The Russian Life Events Calendar is your first stop for finding Russophile-related events in the US and around the world. Have an event to share? Use our submission form to give us all the details of your event and we will add it to our database.
The Wende has three exhibits running through the end of April 2018: The Russians, Cold War Spaces, and Vessel of Change.
Rabbit Goody, PhD, will discuss how Ukrainian rushnyky relate to a larger historic precedent of using specific textiles for traditional ceremonial and cultural purposes. She will demonstrate part of the technique of weaving a rushnyk on a loom.
The Immortal Regiment was first held in the United States in 2015 in New York City, and has since then spread across the world. In fact, Immortal Regiment activities had 12 million participants in Russia last year. These marches go beyond politics: they show that we will never forget the sacrifices of World War II veterans.
A La Vieille Russie (ALVR) will present Celebrating Royal Fabergé - The Return, an exhibition of rare and important works of art created by Court Jeweler Peter Carl Fabergé (1846-1920).
The 17th Annual Russian Arts and Culture Festival is a day of family-friendly events celebrating the rich culture and heritage of the more than 500,000 members of the Los Angeles region’s Russian-speaking community.
This exhibition examines one of the dominant concerns of Soviet unofficial artists—and citizens everywhere—during the Cold War: the consequences of innovation in science, technology, mathematics, communications, and design.
Russian pianist Kirill Gerstein brings his "extraordinary technique and musicianship" (Chicago Classical Review) to Brahms' Piano Concerto No. 1. Hear this work that opens with mighty force, settles into spiritual contemplation, and concludes with a jaunty finale. Also on the program, one of Haydn's final symphonies.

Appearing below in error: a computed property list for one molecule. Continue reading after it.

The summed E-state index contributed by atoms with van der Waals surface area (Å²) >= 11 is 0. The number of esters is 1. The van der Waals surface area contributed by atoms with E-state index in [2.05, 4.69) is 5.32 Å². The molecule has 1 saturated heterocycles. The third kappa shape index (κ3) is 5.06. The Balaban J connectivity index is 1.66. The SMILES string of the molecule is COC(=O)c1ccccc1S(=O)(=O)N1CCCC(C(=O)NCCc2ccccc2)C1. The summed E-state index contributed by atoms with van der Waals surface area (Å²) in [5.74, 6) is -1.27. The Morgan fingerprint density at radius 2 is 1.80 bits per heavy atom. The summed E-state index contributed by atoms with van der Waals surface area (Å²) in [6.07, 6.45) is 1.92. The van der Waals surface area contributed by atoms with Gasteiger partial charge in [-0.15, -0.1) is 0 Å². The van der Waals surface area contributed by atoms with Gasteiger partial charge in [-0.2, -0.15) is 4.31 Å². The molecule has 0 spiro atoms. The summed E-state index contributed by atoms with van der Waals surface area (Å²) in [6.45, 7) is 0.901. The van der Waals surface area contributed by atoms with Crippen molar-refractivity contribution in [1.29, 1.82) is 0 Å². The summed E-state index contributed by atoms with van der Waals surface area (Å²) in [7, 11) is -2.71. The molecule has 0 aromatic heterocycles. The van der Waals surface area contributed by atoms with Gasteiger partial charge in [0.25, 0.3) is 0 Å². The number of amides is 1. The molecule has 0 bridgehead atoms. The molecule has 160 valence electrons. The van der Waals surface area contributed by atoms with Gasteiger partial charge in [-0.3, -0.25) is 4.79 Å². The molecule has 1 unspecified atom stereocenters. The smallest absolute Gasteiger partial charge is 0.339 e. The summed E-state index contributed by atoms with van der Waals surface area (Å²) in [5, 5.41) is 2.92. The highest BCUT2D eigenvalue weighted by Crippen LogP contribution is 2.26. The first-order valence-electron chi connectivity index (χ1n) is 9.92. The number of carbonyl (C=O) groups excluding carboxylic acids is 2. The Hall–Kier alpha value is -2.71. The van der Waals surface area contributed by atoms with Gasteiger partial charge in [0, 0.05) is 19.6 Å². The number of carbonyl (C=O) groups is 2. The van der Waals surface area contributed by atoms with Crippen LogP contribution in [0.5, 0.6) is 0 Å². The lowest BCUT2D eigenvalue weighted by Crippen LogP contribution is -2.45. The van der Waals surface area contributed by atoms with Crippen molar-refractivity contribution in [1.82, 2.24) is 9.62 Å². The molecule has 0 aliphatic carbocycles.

The Washington Balalaika Society orchestra performs the music of Russia, Ukraine and Eastern Europe on traditional instruments and in costume. The concert will feature Andrei Saveliev on the balalaika and Peter Omelchenko on the domra, plus other WBS musicians who will be soloists. Svetlana Nikonova, a graduate of Rimsky-Korsakov Conservatory in St. Petersburg, Russia, conducts.
Soviet-born conductor Semyon Bychkov leads the San Francisco Symphony in a program of German and Russian music. The Labèque sisters, "the best piano duet in front of an audience today," (The New York Times) perform Bruch's Concerto for Two Pianos.
The Washington Balalaika Society orchestra performs the music of Russia, Ukraine and Eastern Europe on traditional instruments and in costume. Its June 3 concert will feature WBS Balalaika Concertmaster Andrei Saveliev, Peter Omelchenko on the domra and many other talented WBS musicians. Svetlana Nikonova, a graduate of Rimsky-Korsakov Conservatory in St. Petersburg, Russia, conducts.
The Zimmerli remains open late on select dates, offering curator-led tours, live music, and opportunities to meet artists. On June 5, the event spotlights "Nevermore: Leonid Lamm, Selected Works."
Michael Tilson Thomas leads an internationally renowned cast in Mussorgsky's opera. Inspired by Pushkin's Shakespearean tragedy, the work follows the rise and fall of the 16th-century Tsar Boris Godunov in a story underpinned by ambition, power, and betrayal.
Described as "a marvel" (The Guardian) and in possession of "monstrous technique and lustrous tone" (The New Yorker) pianist Daniil Trifonov performs Rachmaninoff's electrifying Third Piano Concerto. The program opens with Sibelius' final two symphonies: his Sixth, considered by many to be his finest, and the single-movement Seventh. June 21, 22, and 23 concerts are at 8 pm
This exhibition is devoted to a world that few people know existed and that many find hard to believe did exist: the world of the Soviet hippie movement.
Leonid Lamm (1928–2017) was one of the most surprising and versatile artists in the history of Soviet nonconformist and contemporary Russian-American art. He was one of the first Soviet nonconformist artists to create assemblages, and moreover, he played with the complex nature of the written word long before the advent of Sots art.